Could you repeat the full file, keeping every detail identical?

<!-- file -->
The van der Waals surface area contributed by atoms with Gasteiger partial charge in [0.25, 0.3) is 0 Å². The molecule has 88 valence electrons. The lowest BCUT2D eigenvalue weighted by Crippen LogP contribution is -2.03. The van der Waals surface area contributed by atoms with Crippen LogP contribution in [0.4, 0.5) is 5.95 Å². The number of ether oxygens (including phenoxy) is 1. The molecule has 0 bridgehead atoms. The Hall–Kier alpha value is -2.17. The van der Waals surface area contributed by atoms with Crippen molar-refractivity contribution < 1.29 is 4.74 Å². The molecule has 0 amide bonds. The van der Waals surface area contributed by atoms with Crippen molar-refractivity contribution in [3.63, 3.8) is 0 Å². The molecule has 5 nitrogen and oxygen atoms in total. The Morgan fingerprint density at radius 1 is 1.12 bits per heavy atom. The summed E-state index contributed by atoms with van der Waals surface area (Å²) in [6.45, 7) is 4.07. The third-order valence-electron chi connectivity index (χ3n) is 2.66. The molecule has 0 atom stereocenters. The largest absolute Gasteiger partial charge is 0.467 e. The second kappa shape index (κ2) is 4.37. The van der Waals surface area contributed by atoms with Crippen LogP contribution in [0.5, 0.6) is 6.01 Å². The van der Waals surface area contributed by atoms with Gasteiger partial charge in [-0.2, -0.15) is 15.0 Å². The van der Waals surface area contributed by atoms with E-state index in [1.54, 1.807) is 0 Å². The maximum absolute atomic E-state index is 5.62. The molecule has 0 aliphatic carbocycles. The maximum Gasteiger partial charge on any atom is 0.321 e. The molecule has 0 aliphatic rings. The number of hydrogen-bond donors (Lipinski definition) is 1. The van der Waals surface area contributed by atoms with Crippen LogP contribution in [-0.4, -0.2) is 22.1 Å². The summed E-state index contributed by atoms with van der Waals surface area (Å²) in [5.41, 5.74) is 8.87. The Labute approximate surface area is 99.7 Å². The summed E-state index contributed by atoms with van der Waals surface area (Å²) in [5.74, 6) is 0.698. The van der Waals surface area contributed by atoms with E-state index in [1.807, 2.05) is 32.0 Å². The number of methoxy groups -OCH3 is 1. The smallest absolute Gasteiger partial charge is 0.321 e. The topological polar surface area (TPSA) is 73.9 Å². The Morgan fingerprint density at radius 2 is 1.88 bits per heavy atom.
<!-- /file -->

The van der Waals surface area contributed by atoms with Gasteiger partial charge in [0.25, 0.3) is 0 Å². The molecule has 88 valence electrons. The lowest BCUT2D eigenvalue weighted by Crippen LogP contribution is -2.03. The van der Waals surface area contributed by atoms with Crippen LogP contribution in [0.4, 0.5) is 5.95 Å². The number of ether oxygens (including phenoxy) is 1. The molecule has 0 bridgehead atoms. The Hall–Kier alpha value is -2.17. The van der Waals surface area contributed by atoms with Crippen molar-refractivity contribution < 1.29 is 4.74 Å². The molecule has 0 amide bonds. The van der Waals surface area contributed by atoms with Crippen molar-refractivity contribution in [3.63, 3.8) is 0 Å². The molecule has 5 nitrogen and oxygen atoms in total. The Morgan fingerprint density at radius 1 is 1.12 bits per heavy atom. The summed E-state index contributed by atoms with van der Waals surface area (Å²) in [6.45, 7) is 4.07. The third-order valence-electron chi connectivity index (χ3n) is 2.66. The molecule has 0 atom stereocenters. The largest absolute Gasteiger partial charge is 0.467 e. The second kappa shape index (κ2) is 4.37. The van der Waals surface area contributed by atoms with Crippen LogP contribution in [0.5, 0.6) is 6.01 Å². The van der Waals surface area contributed by atoms with Gasteiger partial charge in [-0.2, -0.15) is 15.0 Å². The van der Waals surface area contributed by atoms with E-state index in [1.54, 1.807) is 0 Å². The maximum absolute atomic E-state index is 5.62. The molecule has 0 aliphatic carbocycles. The maximum Gasteiger partial charge on any atom is 0.321 e. The molecule has 0 aliphatic rings. The number of hydrogen-bond donors (Lipinski definition) is 1. The van der Waals surface area contributed by atoms with Crippen LogP contribution in [-0.4, -0.2) is 22.1 Å². The summed E-state index contributed by atoms with van der Waals surface area (Å²) in [5.41, 5.74) is 8.87. The Labute approximate surface area is 99.7 Å². The summed E-state index contributed by atoms with van der Waals surface area (Å²) in [5.74, 6) is 0.698. The van der Waals surface area contributed by atoms with E-state index in [1.807, 2.05) is 32.0 Å². The number of methoxy groups -OCH3 is 1. The smallest absolute Gasteiger partial charge is 0.321 e. The topological polar surface area (TPSA) is 73.9 Å². The Morgan fingerprint density at radius 2 is 1.88 bits per heavy atom.